FMC Group’s Nearshoring Approach
Selection and Interviews
- Preselecting candidates based on the client’s requirements;
- Conducting interviews with preselected candidates;
- Establishing detailed reports on the best candidates;
- Conducting personality tests if requested.
- Presenting the interview results to the client in a video format or other formats if needed;
- Hiring the successful candidates and inviting them to work at our office in the Czech Republic.
- Ensuring the administrative management of employees and communicating their day-to-day requests;
- Paying salaries and other expenses and monitoring paid leaves;
- Providing the tools and infrastructure required by the employees.
Advantages of Nearshoring with FMC Group
- Searching for candidates that match the client’s conditions;
- Adapting job advertisements to fit the jobs and the client’s requirements;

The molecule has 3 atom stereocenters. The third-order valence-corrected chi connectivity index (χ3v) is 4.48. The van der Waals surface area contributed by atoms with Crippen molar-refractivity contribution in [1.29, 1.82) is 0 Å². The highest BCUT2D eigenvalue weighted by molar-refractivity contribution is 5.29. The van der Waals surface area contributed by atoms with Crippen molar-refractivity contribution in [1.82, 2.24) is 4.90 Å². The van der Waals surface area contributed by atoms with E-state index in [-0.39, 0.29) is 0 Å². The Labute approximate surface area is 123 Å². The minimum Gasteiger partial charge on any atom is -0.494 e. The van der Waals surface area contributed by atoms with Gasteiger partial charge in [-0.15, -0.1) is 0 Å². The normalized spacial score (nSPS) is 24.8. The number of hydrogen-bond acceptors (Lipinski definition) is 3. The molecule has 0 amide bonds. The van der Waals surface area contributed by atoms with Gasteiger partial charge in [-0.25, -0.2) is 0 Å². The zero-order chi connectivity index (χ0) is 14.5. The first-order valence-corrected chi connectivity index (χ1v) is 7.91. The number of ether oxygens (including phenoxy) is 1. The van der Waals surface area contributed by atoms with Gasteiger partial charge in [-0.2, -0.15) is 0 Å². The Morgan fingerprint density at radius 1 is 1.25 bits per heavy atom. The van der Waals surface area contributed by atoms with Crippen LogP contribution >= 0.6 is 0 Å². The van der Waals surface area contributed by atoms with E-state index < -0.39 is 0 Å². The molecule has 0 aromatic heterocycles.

- Preselecting candidates, conducting interviews, checking references, and negotiating contracts;
- Giving the client full management of the employees’ functions;
- Reducing labor costs and eliminating costs related to the establishment of a local company in the Czech Republic.
Labor Laws in the Czech Republic
- Working hours in the Czech Republic are legally limited to 40 hours per week and nine hours per day.
- Additional work over the limit is considered overtime and it cannot exceed eight hours per week and 150 hours per year.
- Overtime work is paid at a rate of 125% of the regular wage.
Paid Vacation and Public Holidays
- Czech employees are legally entitled to 20 days of paid leave per year, but most employers in the Czech Republic give their employees 25 days.
- Employees become eligible for the annual paid leave after they complete 60 days of work for their employer.
- The Czech Republic commemorates 14 public holidays:
- January 1st: New Year’s Day and Restoration of the Czech Independence Day
- Between late March and late April: Good Friday and Easter Monday
- May 1st: Labor Day
- May 8th: Liberation Day and Mother’s Day
- July 5th: Saint Cyril and Methodius Day
- August 21st: Day of Memory
- September 28th: Saint Wenceslas Day
- October 28th: Independent Czechoslovak State Day
- November 17th: Struggle for Freedom and Democracy Day
- December 24th – 26th: Christmas Holiday
Other Types of Leave